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Update 6:30 p.m. July 10:
Tropical Storm Fay had made landfall just north-northeast of Atlantic City, New Jersey as of the National Hurricane Center’s 5 p.m. briefing, with maximum sustained winds about 50 miles per hour, a decrease from this afternoon. Fay is expected to weaken further as it continues to move northward over land, passing over New York City later this evening.
The storm was 170 miles southwest of Montauk Point as of 5 p.m. and is moving northward at 14 miles per hour. It is expected to move more quickly and in a slightly more north-northeastward direction overnight before weakening to a tropical depression by Saturday morning. Tropical storm force winds now extend outward 185 miles from the center of the storm.
Update 12:30 p.m. July 10:
Tropical Storm Fay’s maximum sustained wind speed has increased to 60 miles per hour and is moving in a north-northeast direction at a faster clip of 12 miles per hour as of the National Hurricane Center’s 11 a.m. public advisory.
As of that time, the storm was 230 miles southwest of Montauk Point, just off the Delmarva peninsula, with a minimum central pressure of 999 millibars, and the center of the storm was heading northward toward New York City, with tropical storm force winds extending 140 miles outward from the center of the storm.
The storm is now forecast to bring 2 to 5 inches of rain, with isolated areas up to 7 inches, to the eastern seaboard.
Update 8 a.m. July 10:
The National Hurricane Center reported at 8 a.m. Friday that a new report from an Air Force hurricane hunter put Tropical Storm Fay about 300 miles south-southwest of Montauk Point, moving northward at about 10 miles per hour, an increase from the overnight speed of 8 miles per hour. Maximum sustained winds are at 50 miles per hour, with “little change in strength” expected overnight and into Saturday. Tropical storm force winds extend 140 miles out from the eye, with a minimum central pressure of 999 millibars.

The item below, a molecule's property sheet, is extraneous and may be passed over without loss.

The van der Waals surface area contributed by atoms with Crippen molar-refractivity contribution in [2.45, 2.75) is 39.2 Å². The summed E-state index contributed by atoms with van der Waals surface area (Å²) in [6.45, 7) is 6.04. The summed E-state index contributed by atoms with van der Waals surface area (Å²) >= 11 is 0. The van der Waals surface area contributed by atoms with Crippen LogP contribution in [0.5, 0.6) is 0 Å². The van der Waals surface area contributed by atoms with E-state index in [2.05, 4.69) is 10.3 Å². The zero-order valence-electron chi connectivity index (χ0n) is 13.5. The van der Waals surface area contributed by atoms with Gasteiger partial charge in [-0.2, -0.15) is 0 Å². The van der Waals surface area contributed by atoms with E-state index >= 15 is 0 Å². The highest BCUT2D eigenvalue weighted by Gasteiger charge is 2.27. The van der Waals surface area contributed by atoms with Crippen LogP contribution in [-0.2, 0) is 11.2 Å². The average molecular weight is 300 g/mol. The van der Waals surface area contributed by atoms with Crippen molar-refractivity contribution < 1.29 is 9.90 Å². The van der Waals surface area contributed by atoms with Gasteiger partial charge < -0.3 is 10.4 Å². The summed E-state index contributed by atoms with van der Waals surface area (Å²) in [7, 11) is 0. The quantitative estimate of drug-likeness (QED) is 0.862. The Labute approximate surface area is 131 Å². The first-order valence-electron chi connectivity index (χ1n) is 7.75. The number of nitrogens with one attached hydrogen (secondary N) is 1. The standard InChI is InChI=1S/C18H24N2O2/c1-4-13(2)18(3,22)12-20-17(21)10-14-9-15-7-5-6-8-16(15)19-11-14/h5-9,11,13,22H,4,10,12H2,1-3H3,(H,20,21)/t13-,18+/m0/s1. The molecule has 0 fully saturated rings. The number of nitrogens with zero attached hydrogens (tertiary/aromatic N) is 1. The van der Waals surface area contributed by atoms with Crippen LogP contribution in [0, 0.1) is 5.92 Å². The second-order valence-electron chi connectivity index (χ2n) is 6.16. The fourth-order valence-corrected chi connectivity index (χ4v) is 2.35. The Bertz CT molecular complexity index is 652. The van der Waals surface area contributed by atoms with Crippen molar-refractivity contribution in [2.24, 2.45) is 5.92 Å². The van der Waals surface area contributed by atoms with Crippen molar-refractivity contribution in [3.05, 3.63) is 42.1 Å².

Original Story Follows:
A tropical storm that formed off the Carolina coast late Thursday is expected to impact Eastern Long Island this afternoon into Saturday, and the National Weather Service is urging East Enders to prepare for damaging rain and wind, though it puts the risk of coastal flooding at “minor.”
The storm is expected to bring rip currents and localized dune erosion to Long Island’s South Shore Friday.
The National Weather Service issued a flash flood watch for the region at about 9:30 p.m. Thursday, in effect from 6 a.m. Friday through Friday evening, and placed Long Island, New York City and southern Connecticut under a tropical storm warning as of 12:05 a.m. Friday, warning of winds up to 57 miles per hour.
The National Hurricane Center issued its first advisory on the storm, named Fay, at 5 p.m. Thursday after reconnaissance aircraft reported the storm had reached the threshold of sustained winds of 39 miles per hour to constitute a tropical storm.
The storm is forecast to arrive on Long Island this afternoon into this evening, bringing with it “3 to 5 inches of rain with isolated totals of 8 inches along and near the track across the mid-Atlantic states into southeast New York and southern New England,” according to the National Hurricane Center’s 11 p.m. Thursday advisory on the storm. “These rains may result in flash flooding where the heaviest amounts occur.”
The National Weather Service’s Flash Flood Watch reports that “torrential rainfall within a short period of time will be possible and this could lead to flooding of low lying, urban and poor drainage areas.”